M/Y HAIDA G MEGA MOTOR YACHT GREECE MEDITERRANEAN
Charter the motor yacht "HAIDA G" ex ROSENKAVALIER in Greece Greek Islands Mediterranean
The mega motor yacht HAIDA G is available for charters in Greece Greek islands and Mediterranean for your sailing holidays. She has a 14 member Crew and accommodates only 14 privileged guests in 7 spacious and luxurious staterooms comprised of a Master suite, two double bedded, three Twin bedded and one cabin for children.
More pictures of Haida G
The sun deck with Jacuzzi
Aft deck dining - Deck sun bathing
The main Saloon - The Dining Room
The Owner's Suite and Master Bathroom
VIP Cabin and Double Guest Cabin
Double Cabin and Twin Cabin
History of luxury yacht HAIDA G ex Rosenkavalier ex Sarina ex USS ARGUS
(PY-14) Patrol Yacht-14
Patrol Yacht-14 Argus served both the U. S. Navy and the Coast and Geodetic Survey.
Haida G was designed by Cox & Stevens and built in 1929 by the Friedrich Krupp Shipyard in Kiel Germany. Today she is still powered by her original Krupp Diesel engines. She served faithfully for a decade her first owner (Santa Barbara millionaire Max Fleischman who named her HAIDA as a private cruiser.
During World War II she was acquired by the U.S. Navy, 25 October 1940; Commissioned USS Argus (PY-14), 12 February 1941; Decommissioned 17 September 1941, and transferred on loan to the Coast and Geodetic Survey; Returned to U.S. Navy custody and re-commissioned 16 March 1942; Decommissioned, 15 April 1946; Struck from the Navy list 21 May 1946; Transferred to the Maritime Commission, 30 October 1946.
During her war career two memorable events took place:
The first occurred when Argus rescued the 60 survivors from the "Liberty Ship" John A. Johnson, which had been torpedoed and sunk by the Japanese submarine 1-12 on 30 October 1944.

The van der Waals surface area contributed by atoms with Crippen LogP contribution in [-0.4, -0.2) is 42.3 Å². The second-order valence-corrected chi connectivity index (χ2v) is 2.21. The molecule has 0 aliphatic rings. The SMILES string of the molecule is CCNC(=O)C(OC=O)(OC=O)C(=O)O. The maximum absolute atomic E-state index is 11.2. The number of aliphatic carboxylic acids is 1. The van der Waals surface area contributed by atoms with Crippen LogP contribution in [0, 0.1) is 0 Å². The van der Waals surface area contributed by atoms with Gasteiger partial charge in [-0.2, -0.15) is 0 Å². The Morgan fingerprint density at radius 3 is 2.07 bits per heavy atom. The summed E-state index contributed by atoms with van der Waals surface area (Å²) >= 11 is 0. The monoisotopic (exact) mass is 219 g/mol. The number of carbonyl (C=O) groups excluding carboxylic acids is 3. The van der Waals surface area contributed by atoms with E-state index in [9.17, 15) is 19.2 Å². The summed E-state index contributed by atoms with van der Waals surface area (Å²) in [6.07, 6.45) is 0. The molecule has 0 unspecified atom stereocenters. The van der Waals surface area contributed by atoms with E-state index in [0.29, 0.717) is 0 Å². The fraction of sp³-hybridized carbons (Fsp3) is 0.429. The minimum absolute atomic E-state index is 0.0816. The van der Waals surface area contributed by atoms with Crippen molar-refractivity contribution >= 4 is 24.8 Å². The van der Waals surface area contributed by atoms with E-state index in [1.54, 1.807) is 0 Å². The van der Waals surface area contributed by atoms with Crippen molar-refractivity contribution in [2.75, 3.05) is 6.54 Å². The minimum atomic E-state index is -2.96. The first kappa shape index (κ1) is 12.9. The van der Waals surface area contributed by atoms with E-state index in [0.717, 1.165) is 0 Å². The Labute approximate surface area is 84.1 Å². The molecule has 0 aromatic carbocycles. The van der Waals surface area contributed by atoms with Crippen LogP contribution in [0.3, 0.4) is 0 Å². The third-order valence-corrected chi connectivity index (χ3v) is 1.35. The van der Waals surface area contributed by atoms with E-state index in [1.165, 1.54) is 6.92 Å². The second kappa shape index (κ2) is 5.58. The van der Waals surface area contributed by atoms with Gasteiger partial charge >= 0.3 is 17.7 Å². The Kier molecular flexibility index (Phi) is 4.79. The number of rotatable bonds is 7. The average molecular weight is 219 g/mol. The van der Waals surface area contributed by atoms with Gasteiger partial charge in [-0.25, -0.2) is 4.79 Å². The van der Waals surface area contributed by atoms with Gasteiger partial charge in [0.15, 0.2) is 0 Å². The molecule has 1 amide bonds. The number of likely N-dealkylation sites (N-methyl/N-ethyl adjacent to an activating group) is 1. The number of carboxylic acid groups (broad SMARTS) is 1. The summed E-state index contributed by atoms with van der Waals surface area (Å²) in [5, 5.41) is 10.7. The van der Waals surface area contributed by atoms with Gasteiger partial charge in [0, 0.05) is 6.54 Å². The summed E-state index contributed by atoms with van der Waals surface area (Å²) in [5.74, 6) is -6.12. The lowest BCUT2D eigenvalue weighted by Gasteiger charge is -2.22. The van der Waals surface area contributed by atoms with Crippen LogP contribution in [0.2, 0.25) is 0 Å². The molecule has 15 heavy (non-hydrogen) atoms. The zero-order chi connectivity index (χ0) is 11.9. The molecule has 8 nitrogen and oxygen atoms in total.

Survivors of the SS John A. Johnson being picked by Argus on 29 October 1944.
Picture above courtesy of the Patrol Yacht Photo Archive Department of the Navy -Naval Historical Center, Washington, DC.
1-12, after ramming and sinking the lifeboats and rafts, had then
machine-gunned the 70 survivors in the water, killing ten. A Pan American
Airways plane spotted John A. Johnson's remaining men soon thereafter, and
Argus recovered them at 2135 on 30 October. She disembarked them at San
Francisco on 3 November. Ardent (AM-340) and Rockford (PF-48) then teamed
up to sink 1-12 ten days later.
In the second, Argus participated in the establishment of a weather station on Clipperton Island, 670 miles southwest of Acapulco, Mexico. Departing San Francisco on 4 December 1944, with meteorological personnel embarked, the converted yacht reached the island a week later and landed her passengers. With the American colors hoisted over the island, the naval weather station was set up that day, supported at the outset by Argus.
The yacht was decommissioned at San Francisco on 15 April 1946.
Her name was struck from the Navy list on 21 May 1946, and she was transferred to the Maritime Commission on 30 October 1946 for disposal.
This is HAIDA G's story and if you are interested to charter this
magnificent yacht for your charter vacation please contact our office.
Would you like to charter HAIDA G?